- More consistent payments. An automated process means that no invoices are missed, improving the company-vendor relationship and ensuring consistent cash flow for vendors.
- Easier invoicing. In some payment automation systems, vendors create a user profile that contains their payment information and invoicing data. When these kinds of systems are used, vendors can create invoices with only a few clicks.
Are There Any Drawbacks to Automated Payments?
As with any automated system, automated payment systems aren’t foolproof. Problems can still occur if the data on a vendor invoice was entered incorrectly, if a subscription was discontinued and no one cancelled the recurring payment in the system or if someone hacked into a vendor or company’s account.
Because of these risks—however minimal—it’s essential to review transaction data regularly and communicate any changes to the relevant team members. It’s also important to look for a payment automation solution that still allows you to make certain changes manually, update rules, permissions and so on. These kinds of features ensure that the business owner remains in control.
Things to Look for in a Payment Processor for Your Automated AP Transactions
Whichever payment automation system you choose for analysing and paying invoices, you’ll need a payment processor to complete the electronic payments—whether they be card payments, electronic bank transfers or e-wallet payments.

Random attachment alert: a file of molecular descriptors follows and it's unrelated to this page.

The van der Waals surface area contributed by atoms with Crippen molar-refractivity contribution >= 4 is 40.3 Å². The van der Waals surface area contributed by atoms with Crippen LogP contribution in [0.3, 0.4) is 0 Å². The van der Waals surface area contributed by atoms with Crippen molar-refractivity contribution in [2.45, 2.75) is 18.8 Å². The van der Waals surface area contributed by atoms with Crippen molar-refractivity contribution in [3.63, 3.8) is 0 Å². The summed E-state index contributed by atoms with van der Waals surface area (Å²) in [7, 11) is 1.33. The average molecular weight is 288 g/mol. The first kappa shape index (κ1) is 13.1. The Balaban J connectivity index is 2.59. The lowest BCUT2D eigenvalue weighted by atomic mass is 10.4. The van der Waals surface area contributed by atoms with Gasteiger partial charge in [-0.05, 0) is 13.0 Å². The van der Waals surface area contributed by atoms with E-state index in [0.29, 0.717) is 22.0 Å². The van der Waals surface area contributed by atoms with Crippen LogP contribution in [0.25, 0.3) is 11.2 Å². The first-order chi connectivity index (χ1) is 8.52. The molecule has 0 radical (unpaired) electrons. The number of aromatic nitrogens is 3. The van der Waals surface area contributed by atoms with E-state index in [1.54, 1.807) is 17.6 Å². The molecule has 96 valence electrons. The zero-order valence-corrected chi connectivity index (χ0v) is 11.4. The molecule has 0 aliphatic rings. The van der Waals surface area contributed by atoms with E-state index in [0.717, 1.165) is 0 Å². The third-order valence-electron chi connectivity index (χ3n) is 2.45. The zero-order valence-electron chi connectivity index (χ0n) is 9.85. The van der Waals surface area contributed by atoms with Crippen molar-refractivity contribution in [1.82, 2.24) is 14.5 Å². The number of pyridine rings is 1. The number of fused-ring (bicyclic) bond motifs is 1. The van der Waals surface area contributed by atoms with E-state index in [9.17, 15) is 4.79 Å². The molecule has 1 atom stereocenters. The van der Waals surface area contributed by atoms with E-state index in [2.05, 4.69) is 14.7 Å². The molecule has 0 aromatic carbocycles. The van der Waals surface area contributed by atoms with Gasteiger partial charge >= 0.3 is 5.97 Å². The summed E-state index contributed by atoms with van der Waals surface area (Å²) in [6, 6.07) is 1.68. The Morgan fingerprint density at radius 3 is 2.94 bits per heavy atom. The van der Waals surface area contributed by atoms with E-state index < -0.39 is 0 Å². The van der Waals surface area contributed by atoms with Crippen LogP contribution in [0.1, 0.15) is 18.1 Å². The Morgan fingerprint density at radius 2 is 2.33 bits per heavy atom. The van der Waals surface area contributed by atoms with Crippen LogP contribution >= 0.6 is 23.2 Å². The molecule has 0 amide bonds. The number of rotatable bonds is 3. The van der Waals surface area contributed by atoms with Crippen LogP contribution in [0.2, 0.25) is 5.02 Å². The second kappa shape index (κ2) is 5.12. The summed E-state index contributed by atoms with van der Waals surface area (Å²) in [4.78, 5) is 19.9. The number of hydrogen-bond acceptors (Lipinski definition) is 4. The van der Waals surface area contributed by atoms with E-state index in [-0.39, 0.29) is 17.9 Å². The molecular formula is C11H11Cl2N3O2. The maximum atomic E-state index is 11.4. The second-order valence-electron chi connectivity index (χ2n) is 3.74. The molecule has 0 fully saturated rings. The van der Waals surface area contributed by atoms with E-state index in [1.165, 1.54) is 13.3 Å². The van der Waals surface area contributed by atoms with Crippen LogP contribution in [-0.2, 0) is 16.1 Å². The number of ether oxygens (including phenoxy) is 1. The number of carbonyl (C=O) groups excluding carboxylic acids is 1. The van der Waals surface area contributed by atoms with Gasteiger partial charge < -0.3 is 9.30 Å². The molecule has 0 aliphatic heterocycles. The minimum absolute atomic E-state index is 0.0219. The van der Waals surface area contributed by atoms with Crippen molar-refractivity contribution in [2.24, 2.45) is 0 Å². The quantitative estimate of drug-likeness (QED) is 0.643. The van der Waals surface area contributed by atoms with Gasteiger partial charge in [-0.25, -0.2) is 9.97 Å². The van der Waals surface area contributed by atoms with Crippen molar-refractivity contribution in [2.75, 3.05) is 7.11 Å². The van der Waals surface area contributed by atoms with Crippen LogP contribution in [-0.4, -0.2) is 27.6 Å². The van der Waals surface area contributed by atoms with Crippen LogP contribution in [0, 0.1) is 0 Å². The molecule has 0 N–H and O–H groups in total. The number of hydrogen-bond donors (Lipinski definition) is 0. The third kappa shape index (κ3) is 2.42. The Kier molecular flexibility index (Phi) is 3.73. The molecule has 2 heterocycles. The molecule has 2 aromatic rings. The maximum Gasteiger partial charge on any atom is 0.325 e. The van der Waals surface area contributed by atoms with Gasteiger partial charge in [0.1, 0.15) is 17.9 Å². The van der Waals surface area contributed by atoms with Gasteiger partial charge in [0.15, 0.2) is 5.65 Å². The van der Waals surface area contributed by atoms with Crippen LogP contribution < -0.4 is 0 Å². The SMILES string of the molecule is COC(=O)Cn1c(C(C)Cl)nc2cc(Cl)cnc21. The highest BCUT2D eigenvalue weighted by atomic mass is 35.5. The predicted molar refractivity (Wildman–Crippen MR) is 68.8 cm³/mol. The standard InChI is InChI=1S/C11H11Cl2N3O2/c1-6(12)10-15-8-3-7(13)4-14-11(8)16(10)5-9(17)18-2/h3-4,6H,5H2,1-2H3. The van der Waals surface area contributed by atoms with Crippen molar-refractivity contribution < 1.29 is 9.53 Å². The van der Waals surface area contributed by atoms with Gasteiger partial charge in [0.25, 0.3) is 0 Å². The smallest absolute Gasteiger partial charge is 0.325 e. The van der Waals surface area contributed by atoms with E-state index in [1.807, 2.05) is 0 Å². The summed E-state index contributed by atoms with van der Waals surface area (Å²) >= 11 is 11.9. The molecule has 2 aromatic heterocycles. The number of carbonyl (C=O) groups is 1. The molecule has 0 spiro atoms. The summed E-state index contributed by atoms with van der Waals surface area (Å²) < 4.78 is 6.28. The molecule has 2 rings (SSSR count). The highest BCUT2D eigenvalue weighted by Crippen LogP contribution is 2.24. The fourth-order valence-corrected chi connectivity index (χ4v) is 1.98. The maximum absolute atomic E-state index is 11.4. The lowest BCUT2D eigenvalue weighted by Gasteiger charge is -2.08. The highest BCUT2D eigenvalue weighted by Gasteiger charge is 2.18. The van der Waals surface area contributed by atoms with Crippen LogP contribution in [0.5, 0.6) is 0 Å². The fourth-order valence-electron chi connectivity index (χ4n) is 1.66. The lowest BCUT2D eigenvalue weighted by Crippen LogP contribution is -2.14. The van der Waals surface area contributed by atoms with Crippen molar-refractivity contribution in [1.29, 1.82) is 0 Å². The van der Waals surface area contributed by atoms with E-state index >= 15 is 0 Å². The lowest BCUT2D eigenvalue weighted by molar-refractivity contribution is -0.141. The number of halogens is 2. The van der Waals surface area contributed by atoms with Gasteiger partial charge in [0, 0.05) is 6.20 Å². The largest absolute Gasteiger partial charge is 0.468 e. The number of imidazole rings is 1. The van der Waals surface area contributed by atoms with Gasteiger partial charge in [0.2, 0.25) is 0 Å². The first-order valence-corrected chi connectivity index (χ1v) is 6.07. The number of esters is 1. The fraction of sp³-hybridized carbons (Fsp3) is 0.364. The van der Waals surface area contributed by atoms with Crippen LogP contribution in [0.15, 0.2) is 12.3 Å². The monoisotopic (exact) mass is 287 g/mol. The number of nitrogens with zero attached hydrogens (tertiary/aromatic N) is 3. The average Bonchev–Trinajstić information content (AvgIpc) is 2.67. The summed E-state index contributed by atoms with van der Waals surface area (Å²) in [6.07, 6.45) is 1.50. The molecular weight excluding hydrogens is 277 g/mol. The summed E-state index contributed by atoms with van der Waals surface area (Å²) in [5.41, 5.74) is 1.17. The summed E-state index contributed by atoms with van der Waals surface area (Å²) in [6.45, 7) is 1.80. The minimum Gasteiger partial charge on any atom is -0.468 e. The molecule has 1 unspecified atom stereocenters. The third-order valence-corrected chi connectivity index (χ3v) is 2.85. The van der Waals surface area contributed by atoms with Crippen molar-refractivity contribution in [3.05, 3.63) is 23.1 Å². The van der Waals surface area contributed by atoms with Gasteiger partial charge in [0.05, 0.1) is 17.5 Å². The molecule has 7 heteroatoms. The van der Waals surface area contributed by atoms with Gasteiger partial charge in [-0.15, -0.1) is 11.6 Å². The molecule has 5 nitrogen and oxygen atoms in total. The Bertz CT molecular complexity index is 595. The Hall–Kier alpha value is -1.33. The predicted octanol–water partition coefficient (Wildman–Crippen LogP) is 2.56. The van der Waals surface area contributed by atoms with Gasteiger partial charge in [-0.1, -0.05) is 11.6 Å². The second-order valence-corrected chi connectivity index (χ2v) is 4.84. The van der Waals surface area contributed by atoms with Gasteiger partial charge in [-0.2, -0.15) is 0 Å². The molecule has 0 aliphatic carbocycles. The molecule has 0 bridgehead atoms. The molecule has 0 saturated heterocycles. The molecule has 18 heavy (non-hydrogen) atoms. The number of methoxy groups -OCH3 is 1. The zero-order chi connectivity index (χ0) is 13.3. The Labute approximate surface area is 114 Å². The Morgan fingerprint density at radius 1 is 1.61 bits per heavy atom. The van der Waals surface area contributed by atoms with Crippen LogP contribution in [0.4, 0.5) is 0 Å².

When looking for a payment processor for your automated B2B payments, look for one that:
- Is reputable and has several years of experience serving businesses of every size
- Is transparent about pricing
- Is PCI-compliant and uses the highest standard of end-to-end encryption
- Offers adjustable fraud prevention tools
- Offers several types of payment methods
- Offers 24/7 live customer service to help you resolve any payment issues quickly
- Offers a wide range of merchant services to help your business grow
Once you’ve found the right payment processing partner, you can automate your vendor payments with confidence—knowing that your payments system is backed by people who want to help you succeed.
Optimise Your AP Process Today
Wherever your business is at now, payment automation software tools can help you improve the accuracy, timeliness and speed of your payments and keep sensitive data safe. And with the right payment processing partner, you can be assured that your electronic payments will be delivered quickly, securely and successfully.
If you’re interested in adopting an automated payment system, research the systems and payment processors that offer this tool, consider the features that would best fit your values and business model and consult with your team. Then, trial your chosen system with a small number of vendors to perfect the process so that you can confidently scale.